I chose wire to hang my projects from because it was stronger than string, would swing less, and was easier to secure in one spot on the bamboo sticks. However, I used two very different approaches for hanging the sculptures. The Jellyfish was hung with two straight lines of wire from the center of the frame, which was very straightforwards. The Space Junk, on the other hand, was more complex. I wanted to show the cheesecloth I dyed, because with space attachthe remnants of light blue and coral it looked like nebulas swirling around in space. I also knew I wanted the sun in the back of the mobile, because it was large and bright, and would draw a lot of attention away from the other pieces if it was in front. My original idea was to hang all the pieces from the fabric, but that made the fabric (of space) really lumpy, and disrupted the smooth spacey look I had going. So I ended up hanging everything from the outer ring of the mobile. However, the sun was a lot heavier than everything else, and tipped the mobile down on one side. We counterbalanced the sun by adding hooks in the back of the mobile to secure it to the trifold, which gave it a shallow angle down towards the audience, and showed off the fabric nicely. I attached the wire like basket handles to the mobile, and used the length of the handles (which went over the bamboo sticks) to vary how steep the angle of the mobile was.

Artist Statement

My first time writing my artist statement, I did some research on websites, which all gave varying views on how long they should be. One said 3 paragraphs, with 2-3 sentences each. That’s not much. Another one said it should be about 500 words – that’s way more! Mine started out short, and then I added more concrete details and it got long really fast. My first version is below.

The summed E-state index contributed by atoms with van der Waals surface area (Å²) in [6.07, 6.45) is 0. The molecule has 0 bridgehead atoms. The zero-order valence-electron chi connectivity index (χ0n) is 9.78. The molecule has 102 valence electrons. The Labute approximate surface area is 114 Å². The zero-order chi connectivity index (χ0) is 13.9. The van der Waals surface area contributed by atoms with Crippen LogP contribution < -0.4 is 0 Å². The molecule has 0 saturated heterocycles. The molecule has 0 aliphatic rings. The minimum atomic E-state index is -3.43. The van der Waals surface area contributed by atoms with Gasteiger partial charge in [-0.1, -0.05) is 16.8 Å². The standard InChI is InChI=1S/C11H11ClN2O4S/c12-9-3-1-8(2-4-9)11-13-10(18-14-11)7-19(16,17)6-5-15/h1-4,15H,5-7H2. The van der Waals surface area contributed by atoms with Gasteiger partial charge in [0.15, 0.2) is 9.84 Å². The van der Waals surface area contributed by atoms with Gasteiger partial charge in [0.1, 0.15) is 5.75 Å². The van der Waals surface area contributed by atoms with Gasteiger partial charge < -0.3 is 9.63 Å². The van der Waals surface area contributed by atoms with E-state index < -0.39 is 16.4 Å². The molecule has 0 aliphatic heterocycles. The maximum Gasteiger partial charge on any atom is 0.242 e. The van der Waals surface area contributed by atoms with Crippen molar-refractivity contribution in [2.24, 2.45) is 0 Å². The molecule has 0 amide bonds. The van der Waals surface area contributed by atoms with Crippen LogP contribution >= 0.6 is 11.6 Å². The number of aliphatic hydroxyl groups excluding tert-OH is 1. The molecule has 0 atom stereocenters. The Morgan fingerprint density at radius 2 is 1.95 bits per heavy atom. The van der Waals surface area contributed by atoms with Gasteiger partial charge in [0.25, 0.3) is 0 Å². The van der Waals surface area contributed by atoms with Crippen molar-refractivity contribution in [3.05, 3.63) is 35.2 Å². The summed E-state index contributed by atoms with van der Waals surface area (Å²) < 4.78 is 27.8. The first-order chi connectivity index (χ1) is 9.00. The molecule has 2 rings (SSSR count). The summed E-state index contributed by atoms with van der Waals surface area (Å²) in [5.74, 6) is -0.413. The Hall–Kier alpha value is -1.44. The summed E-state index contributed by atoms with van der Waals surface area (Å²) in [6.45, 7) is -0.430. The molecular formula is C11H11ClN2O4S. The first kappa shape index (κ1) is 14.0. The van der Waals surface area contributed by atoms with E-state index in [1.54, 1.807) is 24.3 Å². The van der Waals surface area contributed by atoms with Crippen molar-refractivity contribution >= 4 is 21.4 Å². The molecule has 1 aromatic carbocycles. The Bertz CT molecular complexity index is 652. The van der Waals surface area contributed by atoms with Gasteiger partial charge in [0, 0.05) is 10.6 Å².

Part aesthetic, part activism, I create sculpture art to raise awareness of social and environmental issues that impact this planet. I reuse scrap material in my art to take objects out of the waste stream, and add value to what is otherwise seen as trash. My unique materials often prompt me to re-create nature in abstract or symbolic ways, utilizing shape and colour. Working with found and recycled objects always poses a challenge, but also adds another layer of depth to my art; it allows me to present familiar, everyday objects in unfamiliar ways. Through art, I aspire to convey both the destruction and beauty of our earth, and inspire others to protect and care for our home.

A special thank you to my mentor, Ms. Joy Kirkwood, without whom none of these ideas would have ever come to fruition.

I did edit this a little- I read it over in my head, compared to some other artist statements, and then sent it to my mentor for revision. I still didn’t really know what an artist statement was supposed to look like, but I was hoping for the best.

My mentor was kind to me – her criticism was gentle, but really useful! It was as follows:

Your artist statement is cohesive, well crafted. Good start. My main thought is to find ways to make the statement more personal, add a few details. Be specific about your project and your thought process as you were when you talked to me. i.e.: Using junk to recreate space junk and using plastic to make the jelly fish to bring attention to the plastic in the oceans. Also your statement ‘Working with found and recycled objects always poses a challenge’ makes me wonder how working with recycled objects was a challenge for you… and how you overcame it.You and I also talked about how man’s footprint is reaching into the greatest depths of space and ocean. In your closing statement, do you mention both earth and space as your work is about?